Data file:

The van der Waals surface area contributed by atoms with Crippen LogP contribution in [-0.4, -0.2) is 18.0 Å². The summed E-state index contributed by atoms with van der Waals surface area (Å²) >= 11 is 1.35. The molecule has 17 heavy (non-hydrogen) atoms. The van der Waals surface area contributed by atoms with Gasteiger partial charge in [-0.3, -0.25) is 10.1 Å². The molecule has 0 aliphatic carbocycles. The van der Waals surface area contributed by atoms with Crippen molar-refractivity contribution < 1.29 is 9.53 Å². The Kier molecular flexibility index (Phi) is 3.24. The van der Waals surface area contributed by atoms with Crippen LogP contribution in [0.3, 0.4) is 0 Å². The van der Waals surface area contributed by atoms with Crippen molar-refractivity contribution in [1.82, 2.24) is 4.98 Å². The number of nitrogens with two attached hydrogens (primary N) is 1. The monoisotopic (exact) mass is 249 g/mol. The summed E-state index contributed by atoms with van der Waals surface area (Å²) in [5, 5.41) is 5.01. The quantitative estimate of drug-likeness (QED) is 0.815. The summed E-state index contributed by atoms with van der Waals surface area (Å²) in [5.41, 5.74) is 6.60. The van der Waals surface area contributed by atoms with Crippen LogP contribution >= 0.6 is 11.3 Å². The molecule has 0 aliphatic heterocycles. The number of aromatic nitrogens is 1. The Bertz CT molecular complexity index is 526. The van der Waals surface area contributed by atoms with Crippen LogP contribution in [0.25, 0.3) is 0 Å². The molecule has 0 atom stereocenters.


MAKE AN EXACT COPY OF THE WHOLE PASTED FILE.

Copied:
The van der Waals surface area contributed by atoms with Crippen LogP contribution in [-0.4, -0.2) is 18.0 Å². The summed E-state index contributed by atoms with van der Waals surface area (Å²) >= 11 is 1.35. The molecule has 17 heavy (non-hydrogen) atoms. The van der Waals surface area contributed by atoms with Gasteiger partial charge in [-0.3, -0.25) is 10.1 Å². The molecule has 0 aliphatic carbocycles. The van der Waals surface area contributed by atoms with Crippen molar-refractivity contribution < 1.29 is 9.53 Å². The Kier molecular flexibility index (Phi) is 3.24. The van der Waals surface area contributed by atoms with Crippen LogP contribution in [0.3, 0.4) is 0 Å². The van der Waals surface area contributed by atoms with Crippen molar-refractivity contribution in [1.82, 2.24) is 4.98 Å². The number of nitrogens with two attached hydrogens (primary N) is 1. The monoisotopic (exact) mass is 249 g/mol. The summed E-state index contributed by atoms with van der Waals surface area (Å²) in [5, 5.41) is 5.01. The quantitative estimate of drug-likeness (QED) is 0.815. The summed E-state index contributed by atoms with van der Waals surface area (Å²) in [5.41, 5.74) is 6.60. The van der Waals surface area contributed by atoms with Crippen LogP contribution >= 0.6 is 11.3 Å². The molecule has 0 aliphatic heterocycles. The number of aromatic nitrogens is 1. The Bertz CT molecular complexity index is 526. The van der Waals surface area contributed by atoms with Crippen LogP contribution in [0.25, 0.3) is 0 Å². The molecule has 0 atom stereocenters.